The offering was announced July 10, when the S&P 500 was at 2076. The S&P 500 closed yesterday at 1867, a mere 32 trading sessions later, for a drop of 10%. The NBI, Exact's containing index, dropped 12.6% in the same period. The timing of the offering turned out to be just about ideal.
$32 now would be the same market cap as $35.15 prior to the dilution.
That is a full $14 or 67% above today's price.
How soon do you think that will happen?
Short interest as of 7/31 was 23,105,130.
Total volume from 8/1 to 8/24 was 18,335,000.
Even if half of the volume was short covering, there will still be 13.9M shares short.
I doubt half the volume was short covering.
As far as a buyer's strike, the NBI is up 3.48%, EXAS is up 3.96%. If there were truly a buyer's strike, EXAS would probably not be higher than the index that contains it.
It was below $42 for only a minute or two.
I was at the vet, but I had an outstanding limit order at $46, which executed at $42.95. Close enough.
"The BEST time for the offering was and still is after the USPSTF A or B rating comes in."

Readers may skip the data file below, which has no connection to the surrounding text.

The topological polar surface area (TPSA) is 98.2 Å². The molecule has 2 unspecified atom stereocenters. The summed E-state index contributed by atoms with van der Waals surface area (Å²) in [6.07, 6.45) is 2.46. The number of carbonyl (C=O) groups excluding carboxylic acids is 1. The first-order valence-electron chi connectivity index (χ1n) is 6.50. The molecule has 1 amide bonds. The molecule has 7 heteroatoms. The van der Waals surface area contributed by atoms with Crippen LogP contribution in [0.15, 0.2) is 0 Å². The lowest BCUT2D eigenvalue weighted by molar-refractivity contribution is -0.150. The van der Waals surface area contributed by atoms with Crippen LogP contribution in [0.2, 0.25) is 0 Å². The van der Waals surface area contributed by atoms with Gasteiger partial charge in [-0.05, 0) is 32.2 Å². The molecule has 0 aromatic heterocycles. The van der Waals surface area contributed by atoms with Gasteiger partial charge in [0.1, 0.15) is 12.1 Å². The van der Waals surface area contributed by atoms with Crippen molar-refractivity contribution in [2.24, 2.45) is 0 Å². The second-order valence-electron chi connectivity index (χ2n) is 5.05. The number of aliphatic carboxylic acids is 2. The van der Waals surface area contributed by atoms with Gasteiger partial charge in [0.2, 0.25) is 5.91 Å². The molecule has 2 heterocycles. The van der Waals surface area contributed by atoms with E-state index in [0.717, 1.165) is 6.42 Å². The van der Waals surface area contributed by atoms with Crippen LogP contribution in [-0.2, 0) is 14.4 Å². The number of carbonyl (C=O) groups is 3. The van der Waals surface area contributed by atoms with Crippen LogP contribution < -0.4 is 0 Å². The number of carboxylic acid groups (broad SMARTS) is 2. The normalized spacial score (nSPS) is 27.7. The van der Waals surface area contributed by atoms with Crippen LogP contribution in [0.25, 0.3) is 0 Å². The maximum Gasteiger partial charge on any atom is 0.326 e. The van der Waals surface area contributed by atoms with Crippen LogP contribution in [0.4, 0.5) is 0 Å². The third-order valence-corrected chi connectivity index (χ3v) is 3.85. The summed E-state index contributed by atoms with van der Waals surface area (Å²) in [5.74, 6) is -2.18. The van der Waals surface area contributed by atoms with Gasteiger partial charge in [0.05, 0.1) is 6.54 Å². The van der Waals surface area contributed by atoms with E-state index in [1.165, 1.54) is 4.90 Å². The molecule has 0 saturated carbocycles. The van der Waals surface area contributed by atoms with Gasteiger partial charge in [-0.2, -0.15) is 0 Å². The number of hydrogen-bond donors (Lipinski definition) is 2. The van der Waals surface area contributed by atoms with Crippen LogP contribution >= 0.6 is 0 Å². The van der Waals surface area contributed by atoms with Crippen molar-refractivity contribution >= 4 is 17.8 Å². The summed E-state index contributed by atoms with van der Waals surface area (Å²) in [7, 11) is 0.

Foolish comment given the turn of the market.
This is not the first time EXAS had a cash raise right before a market correction. Someone gives them good advice.
Biostigg, By any measure that matters, you are still wrong.
Those who make the decision to use CG instead of FIT are looking at the well-designed DeeP-C study data.
It is the same data that drove the unanimous FDA AdCom recommendation to approve CG.
It is the same data that the FDA used to approve CG, requiring that CG demonstrate non-inferiority to FIT.
It is the same data that drove CMS to reimburse CG at $497 per test.
It is the same data that USPSTF will use to arrive at their rating.
Yet somehow, you dismiss that data as meaningless for establishing the superiority of CG over FIT. Your argument hinges on the fact that there is no study demonstrating the performance of CG over a three year testing interval. That study (NCT02419716) is underway.
Tell us, if you will, is there a feature of the CRC/polyps missed by CG that would make them more likely to be missed by CG three year's hence? From the discussion of the markers used, CG should be equally likely to detect these as any other. This would mean that each subsequent screen will yield a higher programatic sensitivity as defined by probability theory.